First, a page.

The surge in steel demand led by the economic growth and construction activities stemming from the onset of China-Pakistan Economic Corridor (CPEC), has increased imports of steel during the past few years. As domestic production remains depleted following the complete shutdown of Pakistan Steel Mills (PSM), the country is depending largely on imports for meeting the demand of development activities along with the housing projects and manufacturing growth spurred by investments in the automotive sector and appliance space.
According to a fresh research of Topline Securities, the steel demand in the country has increased by 14 per cent, while a further 15 per cent surge in demand is expected during 2017 to 2019.
As per World Steel Association (WSA) steel use in 2015 was 7.1 million tonnes in Pakistan, translating to a per capita use of 37.5 kg. Going forward, it is expected that Pakistan’s steel requirement would swell over 12 million tonnes, taking Pakistan’s per capita requirement to 62 kg by 2019.
According to the study commencement of infrastructure projects such as power plants, dams, airports, road networks, etc along with public and private housing schemes that would require long-steel products. Besides, manufacturing growth led by investments in the auto and appliance sector would spike the demand for flat steel rolled.
According to data of Pakistan Bureau of Statistics (PBS), finished steel production has grown during 2013 to 2016 to 10 per cent, while imports of the steel have risen at the rate of 16 per cent over the same period, indicating the lagging of local production.
Due to the higher regional electricity costs and frequent outages especially in Punjab where most of the small mills are concentrated, local steel supply is unable to compete with cheaper imports, particularly from China, where manufacturers enjoy benefits from economies of scale and a more economical and efficient iron-ore based production process. In order to avail the opportunity of the rising demand in Pakistan, Chinese manufacturers, who have been slapped with anti-dumping duties by most G20 taboos, have come forward to run rampant in Pakistan due to the Free Trade Agreement (FTA).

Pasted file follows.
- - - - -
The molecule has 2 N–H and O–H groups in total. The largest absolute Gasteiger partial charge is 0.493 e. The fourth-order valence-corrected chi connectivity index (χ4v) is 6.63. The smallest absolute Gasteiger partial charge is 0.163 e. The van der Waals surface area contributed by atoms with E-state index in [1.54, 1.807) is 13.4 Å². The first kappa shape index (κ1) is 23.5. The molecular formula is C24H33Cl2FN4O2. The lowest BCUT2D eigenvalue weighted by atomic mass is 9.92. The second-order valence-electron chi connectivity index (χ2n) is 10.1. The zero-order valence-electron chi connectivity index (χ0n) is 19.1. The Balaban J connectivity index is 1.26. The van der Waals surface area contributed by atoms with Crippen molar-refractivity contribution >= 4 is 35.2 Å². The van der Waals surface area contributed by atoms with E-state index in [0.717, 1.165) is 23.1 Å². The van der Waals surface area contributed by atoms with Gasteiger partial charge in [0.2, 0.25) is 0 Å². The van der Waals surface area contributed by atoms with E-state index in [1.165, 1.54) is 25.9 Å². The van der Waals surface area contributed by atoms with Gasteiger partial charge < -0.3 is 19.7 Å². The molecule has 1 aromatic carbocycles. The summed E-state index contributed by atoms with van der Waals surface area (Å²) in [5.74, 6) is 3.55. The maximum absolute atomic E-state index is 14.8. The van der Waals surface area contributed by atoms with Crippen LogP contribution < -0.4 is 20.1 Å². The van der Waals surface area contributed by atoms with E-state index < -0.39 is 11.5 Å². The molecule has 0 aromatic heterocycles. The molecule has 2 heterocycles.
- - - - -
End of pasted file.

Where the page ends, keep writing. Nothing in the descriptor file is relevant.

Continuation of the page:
Pakistan is a net steel importer as it imports 45 per cent of its finished steel requirement. Pakistan imported 3.4mn tonnes of finished Steel, local rolling mills produced 3.2mn tonnes of finished steel, while flat steel manufacturers made 820mn tonnes, hence consumption as per official data is around 7.4mn tonnes.
On the other hand, Pakistan’s iron and steel industry remain a small, fragmented and largely unorganised industry despite the recent trend of high public spending, infrastructure development and robust private construction activity.
Domestic steel production capacity is estimated to be around 7mn tonnes, comprising of over 330 steel related enterprises with 173 melting furnaces, and 158 rolling mills. However, industry experts cite that barely 15-20 per cent of the actual domestic steel production meets international quality standards as the majority of the production falls in the category of ungraded, unrecognisable and untraceable material produced from ship plate and hence cannot be used in large projects.
PSM, the nation’s largest industrial asset, is run to the ground because of gross mismanagement and negligence, with accumulated losses and total liabilities swelling to Rs 166 bn and Rs 173 bn in 2016, up from Rs26 bn and Rs 35 bn, respectively, in FY09. Consequently, PSM hasn’t been that down since June 10, 2015, while the government’s efforts have so far failed to restart/revive it.
The government has been trying to either sell or lease out the national asset, but buyers are unwilling due to the sheer number of PSM employees. The government’s most recent plan involves leasing out Pakistan Steel Mills for 45 years under a revenue sharing arrangement and laying off roughly 5,000 workers.